Many couples are reluctant to enter a prenuptial agreement because they believe that by entering such an agreement, they are essentially planning for divorce. However, with approximately 50 percent of married couples in the United States divorcing, it can be beneficial to plan for the possibility of your marriage ending, even if you think yours never will.
What is included in a prenup?
Prenuptial agreements are agreements entered into before the marriage that are intended to address various issues that may arise in a divorce. These agreements may cover:
- Property division
- Retirement accounts
- Premarital debts
- Inheritances received during the marriage
- Life insurance
Generally, child support and child custody issues cannot be addressed in these agreements, as they need to be addressed at the time of the divorce, not in advance.
Prenups make property division easier
Michigan courts follow the laws of equitable distribution when dividing property in a divorce. This means they will have to determine which assets are marital property, value all marital assets, and then distribute them ‘fairly and equitably’ based on a multitude of factors. A prenuptial agreement can make the property division process much more efficient, as it can clearly specify which spouse gets which assets.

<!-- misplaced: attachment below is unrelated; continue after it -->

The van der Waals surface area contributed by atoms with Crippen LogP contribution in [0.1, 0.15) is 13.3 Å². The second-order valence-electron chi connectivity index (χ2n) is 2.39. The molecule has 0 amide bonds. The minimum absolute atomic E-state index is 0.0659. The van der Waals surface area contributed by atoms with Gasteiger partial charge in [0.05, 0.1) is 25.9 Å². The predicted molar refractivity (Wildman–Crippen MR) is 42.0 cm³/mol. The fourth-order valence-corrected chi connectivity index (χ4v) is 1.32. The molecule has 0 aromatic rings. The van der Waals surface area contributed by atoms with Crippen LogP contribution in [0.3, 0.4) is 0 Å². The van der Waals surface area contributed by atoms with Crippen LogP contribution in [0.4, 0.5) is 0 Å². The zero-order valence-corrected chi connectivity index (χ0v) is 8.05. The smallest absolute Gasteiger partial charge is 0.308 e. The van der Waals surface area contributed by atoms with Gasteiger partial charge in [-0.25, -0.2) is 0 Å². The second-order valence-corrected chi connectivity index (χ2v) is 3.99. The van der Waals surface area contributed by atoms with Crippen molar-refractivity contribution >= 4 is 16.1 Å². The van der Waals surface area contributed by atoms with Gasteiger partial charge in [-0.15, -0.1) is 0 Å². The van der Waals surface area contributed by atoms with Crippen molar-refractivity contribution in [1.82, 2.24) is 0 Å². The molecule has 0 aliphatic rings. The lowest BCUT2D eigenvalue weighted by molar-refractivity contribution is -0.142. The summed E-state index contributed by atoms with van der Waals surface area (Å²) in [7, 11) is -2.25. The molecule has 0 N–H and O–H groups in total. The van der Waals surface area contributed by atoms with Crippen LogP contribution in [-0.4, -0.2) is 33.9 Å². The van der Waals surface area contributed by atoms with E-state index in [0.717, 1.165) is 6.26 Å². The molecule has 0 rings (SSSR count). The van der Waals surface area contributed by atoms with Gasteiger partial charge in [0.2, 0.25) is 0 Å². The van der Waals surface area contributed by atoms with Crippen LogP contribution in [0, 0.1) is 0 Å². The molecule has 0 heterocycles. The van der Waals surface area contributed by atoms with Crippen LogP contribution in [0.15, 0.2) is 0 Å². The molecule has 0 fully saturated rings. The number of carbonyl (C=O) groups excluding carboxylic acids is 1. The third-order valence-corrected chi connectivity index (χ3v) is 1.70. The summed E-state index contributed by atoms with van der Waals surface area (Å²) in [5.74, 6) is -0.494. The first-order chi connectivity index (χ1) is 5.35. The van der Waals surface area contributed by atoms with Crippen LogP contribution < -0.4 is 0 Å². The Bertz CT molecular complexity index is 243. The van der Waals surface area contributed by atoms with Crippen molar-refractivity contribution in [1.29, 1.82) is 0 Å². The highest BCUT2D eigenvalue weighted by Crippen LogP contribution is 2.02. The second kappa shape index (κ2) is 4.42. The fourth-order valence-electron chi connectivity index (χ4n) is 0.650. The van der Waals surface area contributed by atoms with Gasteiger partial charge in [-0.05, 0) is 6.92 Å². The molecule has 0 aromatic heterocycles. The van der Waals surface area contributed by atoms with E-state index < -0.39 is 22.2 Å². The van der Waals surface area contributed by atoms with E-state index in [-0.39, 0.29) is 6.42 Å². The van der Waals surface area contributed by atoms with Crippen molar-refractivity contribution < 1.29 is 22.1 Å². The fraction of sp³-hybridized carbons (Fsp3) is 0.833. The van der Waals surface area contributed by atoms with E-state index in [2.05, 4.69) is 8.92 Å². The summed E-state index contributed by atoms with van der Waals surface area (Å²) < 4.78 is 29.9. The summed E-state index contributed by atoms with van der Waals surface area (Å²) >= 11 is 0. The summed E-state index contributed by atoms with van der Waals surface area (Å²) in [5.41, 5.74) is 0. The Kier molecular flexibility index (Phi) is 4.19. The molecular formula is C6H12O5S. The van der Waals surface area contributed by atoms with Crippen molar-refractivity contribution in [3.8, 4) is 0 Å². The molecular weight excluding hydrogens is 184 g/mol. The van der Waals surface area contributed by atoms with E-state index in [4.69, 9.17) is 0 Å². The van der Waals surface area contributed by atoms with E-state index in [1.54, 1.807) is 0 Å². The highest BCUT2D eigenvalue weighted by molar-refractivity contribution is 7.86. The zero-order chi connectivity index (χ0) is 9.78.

How can I ensure my prenup is enforceable?
Just having a prenup is not enough. It is also important that the agreement is enforceable in court. For your prenup to hold up in court, it must be in writing, signed by both parties, fair, executed voluntarily, and entered into in good faith. A family law attorney can ensure that all the necessary criteria is met and that your agreement is valid in the state of Michigan.